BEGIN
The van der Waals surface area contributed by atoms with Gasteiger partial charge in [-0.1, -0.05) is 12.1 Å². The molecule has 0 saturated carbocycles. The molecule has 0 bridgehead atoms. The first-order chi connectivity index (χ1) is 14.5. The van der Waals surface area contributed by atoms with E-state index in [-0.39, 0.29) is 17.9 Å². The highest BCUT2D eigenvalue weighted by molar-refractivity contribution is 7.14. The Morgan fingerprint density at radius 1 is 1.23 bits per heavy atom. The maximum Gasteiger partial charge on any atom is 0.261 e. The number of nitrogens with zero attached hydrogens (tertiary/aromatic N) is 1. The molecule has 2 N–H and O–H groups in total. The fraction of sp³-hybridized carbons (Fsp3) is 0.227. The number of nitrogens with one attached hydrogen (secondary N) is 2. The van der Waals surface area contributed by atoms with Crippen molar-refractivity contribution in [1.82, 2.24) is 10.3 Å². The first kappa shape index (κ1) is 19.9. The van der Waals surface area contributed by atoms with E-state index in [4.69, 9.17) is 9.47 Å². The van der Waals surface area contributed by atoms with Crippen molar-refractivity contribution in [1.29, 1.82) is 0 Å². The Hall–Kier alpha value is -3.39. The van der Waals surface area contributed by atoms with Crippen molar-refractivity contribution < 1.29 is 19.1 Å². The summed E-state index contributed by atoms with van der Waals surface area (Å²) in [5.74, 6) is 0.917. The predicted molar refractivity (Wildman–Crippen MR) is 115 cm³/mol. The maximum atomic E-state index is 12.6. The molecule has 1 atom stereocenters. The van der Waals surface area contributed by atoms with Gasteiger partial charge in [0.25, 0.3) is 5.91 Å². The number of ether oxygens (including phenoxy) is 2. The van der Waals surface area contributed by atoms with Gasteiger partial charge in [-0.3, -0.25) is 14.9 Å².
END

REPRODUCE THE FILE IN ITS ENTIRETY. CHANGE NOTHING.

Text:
The van der Waals surface area contributed by atoms with Gasteiger partial charge in [-0.1, -0.05) is 12.1 Å². The molecule has 0 saturated carbocycles. The molecule has 0 bridgehead atoms. The first-order chi connectivity index (χ1) is 14.5. The van der Waals surface area contributed by atoms with E-state index in [-0.39, 0.29) is 17.9 Å². The highest BCUT2D eigenvalue weighted by molar-refractivity contribution is 7.14. The Morgan fingerprint density at radius 1 is 1.23 bits per heavy atom. The maximum Gasteiger partial charge on any atom is 0.261 e. The number of nitrogens with zero attached hydrogens (tertiary/aromatic N) is 1. The molecule has 2 N–H and O–H groups in total. The fraction of sp³-hybridized carbons (Fsp3) is 0.227. The number of nitrogens with one attached hydrogen (secondary N) is 2. The van der Waals surface area contributed by atoms with Crippen molar-refractivity contribution in [1.82, 2.24) is 10.3 Å². The first kappa shape index (κ1) is 19.9. The van der Waals surface area contributed by atoms with E-state index in [4.69, 9.17) is 9.47 Å². The van der Waals surface area contributed by atoms with Crippen molar-refractivity contribution in [1.29, 1.82) is 0 Å². The Hall–Kier alpha value is -3.39. The van der Waals surface area contributed by atoms with Crippen molar-refractivity contribution < 1.29 is 19.1 Å². The summed E-state index contributed by atoms with van der Waals surface area (Å²) in [5.74, 6) is 0.917. The predicted molar refractivity (Wildman–Crippen MR) is 115 cm³/mol. The maximum atomic E-state index is 12.6. The molecule has 1 atom stereocenters. The van der Waals surface area contributed by atoms with Gasteiger partial charge in [0.25, 0.3) is 5.91 Å². The number of ether oxygens (including phenoxy) is 2. The van der Waals surface area contributed by atoms with Gasteiger partial charge in [-0.3, -0.25) is 14.9 Å².